Outcome: Bill restricting abortion rights rejected
The Slovak Parliament rejected a bill aimed at obstructing access to safe and legal abortion. If adopted, this bill would have undermined women’s privacy and autonomy and subjected them to harmful stigma, humiliation and degrading treatment.
On 5 December the Slovak Parliament (National Council) rejected a bill that required women seeking abortions to undergo a mandatory ultrasound scanning and to view and obtain an ultrasound image of the embryo or the foetus. The proposal was an alarming attempt to rollback reproductive rights in Slovakia.
Among the 150 MPs in the Slovak Parliament, only 59 voted in favour of the bill, meaning it did not meet the requirement for a simple majority of 76 votes. Twenty-four MPs voted against the bill and 40 abstained.
In a joint letter published on 18 November, more than 30 organisations, including Amnesty International, called on all Slovak MPs to reject the bill. Similarly, the Commissioner for Human Rights of the Council of Europe called for the rejection of the legislative proposal and any other legislative proposals that could limit women's access to their sexual and reproductive rights. The outcome of the voting is a huge victory for women and for all activists who spoke out and mobilised in Slovakia and internationally against this harmful bill.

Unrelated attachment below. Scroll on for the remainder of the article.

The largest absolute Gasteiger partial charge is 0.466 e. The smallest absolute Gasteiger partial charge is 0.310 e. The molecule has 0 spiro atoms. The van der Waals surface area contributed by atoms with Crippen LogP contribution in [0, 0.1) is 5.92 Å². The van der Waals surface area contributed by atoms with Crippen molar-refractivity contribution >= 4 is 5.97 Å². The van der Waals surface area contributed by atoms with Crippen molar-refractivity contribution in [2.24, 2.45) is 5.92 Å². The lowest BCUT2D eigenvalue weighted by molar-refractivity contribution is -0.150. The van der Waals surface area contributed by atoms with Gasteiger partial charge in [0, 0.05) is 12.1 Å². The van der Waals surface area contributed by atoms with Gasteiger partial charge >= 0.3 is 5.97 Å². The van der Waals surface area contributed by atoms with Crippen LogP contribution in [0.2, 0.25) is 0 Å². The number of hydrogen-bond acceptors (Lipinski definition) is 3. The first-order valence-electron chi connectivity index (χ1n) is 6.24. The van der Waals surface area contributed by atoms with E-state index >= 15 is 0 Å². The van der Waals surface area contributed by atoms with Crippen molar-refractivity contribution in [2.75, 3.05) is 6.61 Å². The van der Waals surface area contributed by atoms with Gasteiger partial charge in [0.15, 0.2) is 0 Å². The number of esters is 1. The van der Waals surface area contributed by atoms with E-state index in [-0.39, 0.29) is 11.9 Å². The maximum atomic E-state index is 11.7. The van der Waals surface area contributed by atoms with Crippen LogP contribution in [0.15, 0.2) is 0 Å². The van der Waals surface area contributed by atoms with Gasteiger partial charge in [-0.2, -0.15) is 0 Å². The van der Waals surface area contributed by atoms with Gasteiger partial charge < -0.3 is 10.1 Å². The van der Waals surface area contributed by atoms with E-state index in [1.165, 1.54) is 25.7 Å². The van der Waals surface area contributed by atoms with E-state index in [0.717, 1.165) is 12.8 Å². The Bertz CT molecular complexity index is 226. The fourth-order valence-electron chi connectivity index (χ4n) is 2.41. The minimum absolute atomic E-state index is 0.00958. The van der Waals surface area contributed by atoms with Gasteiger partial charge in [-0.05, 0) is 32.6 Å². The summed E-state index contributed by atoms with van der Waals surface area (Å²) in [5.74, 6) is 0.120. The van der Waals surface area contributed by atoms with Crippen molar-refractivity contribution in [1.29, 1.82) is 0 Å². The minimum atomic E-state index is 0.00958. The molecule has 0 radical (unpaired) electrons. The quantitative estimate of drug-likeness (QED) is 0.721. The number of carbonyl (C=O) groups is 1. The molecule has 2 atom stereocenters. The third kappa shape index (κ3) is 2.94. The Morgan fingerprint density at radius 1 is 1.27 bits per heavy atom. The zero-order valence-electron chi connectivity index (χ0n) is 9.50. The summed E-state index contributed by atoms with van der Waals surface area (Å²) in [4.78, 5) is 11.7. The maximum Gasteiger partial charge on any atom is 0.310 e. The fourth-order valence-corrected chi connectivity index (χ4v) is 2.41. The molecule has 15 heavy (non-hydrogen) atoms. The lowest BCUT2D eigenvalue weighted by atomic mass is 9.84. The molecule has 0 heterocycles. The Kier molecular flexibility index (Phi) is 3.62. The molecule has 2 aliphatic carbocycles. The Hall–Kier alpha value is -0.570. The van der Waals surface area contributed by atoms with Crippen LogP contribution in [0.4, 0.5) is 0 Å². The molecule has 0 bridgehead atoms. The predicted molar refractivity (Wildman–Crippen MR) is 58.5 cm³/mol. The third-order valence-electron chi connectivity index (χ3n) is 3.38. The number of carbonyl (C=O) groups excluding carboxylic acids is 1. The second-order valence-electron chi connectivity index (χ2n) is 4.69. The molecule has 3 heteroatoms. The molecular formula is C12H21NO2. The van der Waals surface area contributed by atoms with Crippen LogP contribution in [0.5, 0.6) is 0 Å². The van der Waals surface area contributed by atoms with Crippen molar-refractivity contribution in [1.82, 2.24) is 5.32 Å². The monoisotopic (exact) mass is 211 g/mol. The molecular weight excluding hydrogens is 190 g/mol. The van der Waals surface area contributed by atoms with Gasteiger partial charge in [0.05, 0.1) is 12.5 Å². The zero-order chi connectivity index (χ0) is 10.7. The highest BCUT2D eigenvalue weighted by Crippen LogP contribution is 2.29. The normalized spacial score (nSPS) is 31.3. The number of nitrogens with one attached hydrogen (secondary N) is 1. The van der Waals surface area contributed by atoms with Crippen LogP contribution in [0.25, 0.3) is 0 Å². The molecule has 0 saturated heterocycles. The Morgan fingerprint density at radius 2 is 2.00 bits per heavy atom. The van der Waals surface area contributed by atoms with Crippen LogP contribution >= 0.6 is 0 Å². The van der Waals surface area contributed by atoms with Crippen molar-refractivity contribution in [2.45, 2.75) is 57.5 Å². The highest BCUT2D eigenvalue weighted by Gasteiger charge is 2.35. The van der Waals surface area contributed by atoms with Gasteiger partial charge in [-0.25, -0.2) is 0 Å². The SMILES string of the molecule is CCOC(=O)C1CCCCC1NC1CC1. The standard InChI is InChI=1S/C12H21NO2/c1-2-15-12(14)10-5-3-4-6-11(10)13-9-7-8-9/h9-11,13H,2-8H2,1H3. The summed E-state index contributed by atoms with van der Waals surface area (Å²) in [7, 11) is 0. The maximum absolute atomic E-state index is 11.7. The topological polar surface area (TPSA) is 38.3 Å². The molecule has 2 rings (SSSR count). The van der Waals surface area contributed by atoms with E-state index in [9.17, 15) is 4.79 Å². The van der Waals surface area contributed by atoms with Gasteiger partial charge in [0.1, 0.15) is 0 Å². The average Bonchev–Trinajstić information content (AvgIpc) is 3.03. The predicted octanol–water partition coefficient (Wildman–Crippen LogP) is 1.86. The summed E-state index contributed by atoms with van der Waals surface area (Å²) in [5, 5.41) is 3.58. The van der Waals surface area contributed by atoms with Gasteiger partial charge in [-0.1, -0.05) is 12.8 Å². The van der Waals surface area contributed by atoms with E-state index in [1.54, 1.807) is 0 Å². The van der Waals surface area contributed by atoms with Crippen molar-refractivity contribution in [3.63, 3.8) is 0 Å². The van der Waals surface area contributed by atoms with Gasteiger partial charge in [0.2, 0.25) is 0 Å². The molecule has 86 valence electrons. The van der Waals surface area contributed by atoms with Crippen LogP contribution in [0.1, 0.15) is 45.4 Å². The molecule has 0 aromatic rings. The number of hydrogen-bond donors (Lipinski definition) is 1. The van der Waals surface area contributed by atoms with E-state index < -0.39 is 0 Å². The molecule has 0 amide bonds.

The original bill was also prohibiting “advertising” on abortion and imposing a fine of up to 66,400 Euros on those who order or disseminate it. This prohibition risked a chilling effect on the provision of access to information on sexual and reproductive health, including safe and legal abortion, by medical providers.
No further action requested. Many thanks to all who sent appeals.